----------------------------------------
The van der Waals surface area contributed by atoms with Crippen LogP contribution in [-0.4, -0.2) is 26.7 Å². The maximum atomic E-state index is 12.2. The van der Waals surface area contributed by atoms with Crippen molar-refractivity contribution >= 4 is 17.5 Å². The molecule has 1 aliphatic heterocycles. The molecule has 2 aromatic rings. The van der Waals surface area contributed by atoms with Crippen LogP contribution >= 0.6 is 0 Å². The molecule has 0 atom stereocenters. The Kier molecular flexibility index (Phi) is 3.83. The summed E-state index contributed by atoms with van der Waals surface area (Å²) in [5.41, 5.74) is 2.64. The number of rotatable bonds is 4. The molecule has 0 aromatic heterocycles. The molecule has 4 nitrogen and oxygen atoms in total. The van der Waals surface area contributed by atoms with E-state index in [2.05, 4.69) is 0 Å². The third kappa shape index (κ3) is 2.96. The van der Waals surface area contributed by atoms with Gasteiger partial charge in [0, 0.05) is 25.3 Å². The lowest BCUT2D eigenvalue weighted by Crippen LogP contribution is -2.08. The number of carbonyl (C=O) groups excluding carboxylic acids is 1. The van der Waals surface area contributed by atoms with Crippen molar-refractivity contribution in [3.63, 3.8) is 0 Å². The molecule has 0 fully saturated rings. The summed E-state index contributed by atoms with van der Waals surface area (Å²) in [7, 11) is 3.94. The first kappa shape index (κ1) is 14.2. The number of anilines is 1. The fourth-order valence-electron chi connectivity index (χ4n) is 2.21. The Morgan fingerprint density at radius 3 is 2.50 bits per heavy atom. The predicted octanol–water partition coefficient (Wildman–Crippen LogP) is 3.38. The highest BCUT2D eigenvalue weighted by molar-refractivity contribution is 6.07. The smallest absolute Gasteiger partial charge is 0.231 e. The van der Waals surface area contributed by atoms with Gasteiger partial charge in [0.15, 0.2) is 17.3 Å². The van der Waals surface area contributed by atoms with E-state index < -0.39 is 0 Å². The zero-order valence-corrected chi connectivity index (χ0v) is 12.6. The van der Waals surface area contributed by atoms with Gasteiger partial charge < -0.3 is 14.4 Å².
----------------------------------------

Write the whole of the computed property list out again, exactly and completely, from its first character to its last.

The van der Waals surface area contributed by atoms with Crippen LogP contribution in [-0.4, -0.2) is 26.7 Å². The maximum atomic E-state index is 12.2. The van der Waals surface area contributed by atoms with Crippen molar-refractivity contribution >= 4 is 17.5 Å². The molecule has 1 aliphatic heterocycles. The molecule has 2 aromatic rings. The van der Waals surface area contributed by atoms with Crippen LogP contribution >= 0.6 is 0 Å². The molecule has 0 atom stereocenters. The Kier molecular flexibility index (Phi) is 3.83. The summed E-state index contributed by atoms with van der Waals surface area (Å²) in [5.41, 5.74) is 2.64. The number of rotatable bonds is 4. The molecule has 0 aromatic heterocycles. The molecule has 4 nitrogen and oxygen atoms in total. The van der Waals surface area contributed by atoms with E-state index in [2.05, 4.69) is 0 Å². The third kappa shape index (κ3) is 2.96. The van der Waals surface area contributed by atoms with Gasteiger partial charge in [0, 0.05) is 25.3 Å². The lowest BCUT2D eigenvalue weighted by Crippen LogP contribution is -2.08. The number of carbonyl (C=O) groups excluding carboxylic acids is 1. The van der Waals surface area contributed by atoms with Crippen molar-refractivity contribution in [3.63, 3.8) is 0 Å². The molecule has 0 fully saturated rings. The summed E-state index contributed by atoms with van der Waals surface area (Å²) in [7, 11) is 3.94. The first kappa shape index (κ1) is 14.2. The number of anilines is 1. The fourth-order valence-electron chi connectivity index (χ4n) is 2.21. The Morgan fingerprint density at radius 3 is 2.50 bits per heavy atom. The predicted octanol–water partition coefficient (Wildman–Crippen LogP) is 3.38. The highest BCUT2D eigenvalue weighted by molar-refractivity contribution is 6.07. The smallest absolute Gasteiger partial charge is 0.231 e. The van der Waals surface area contributed by atoms with Gasteiger partial charge in [0.15, 0.2) is 17.3 Å². The van der Waals surface area contributed by atoms with E-state index < -0.39 is 0 Å². The zero-order valence-corrected chi connectivity index (χ0v) is 12.6. The van der Waals surface area contributed by atoms with Gasteiger partial charge < -0.3 is 14.4 Å².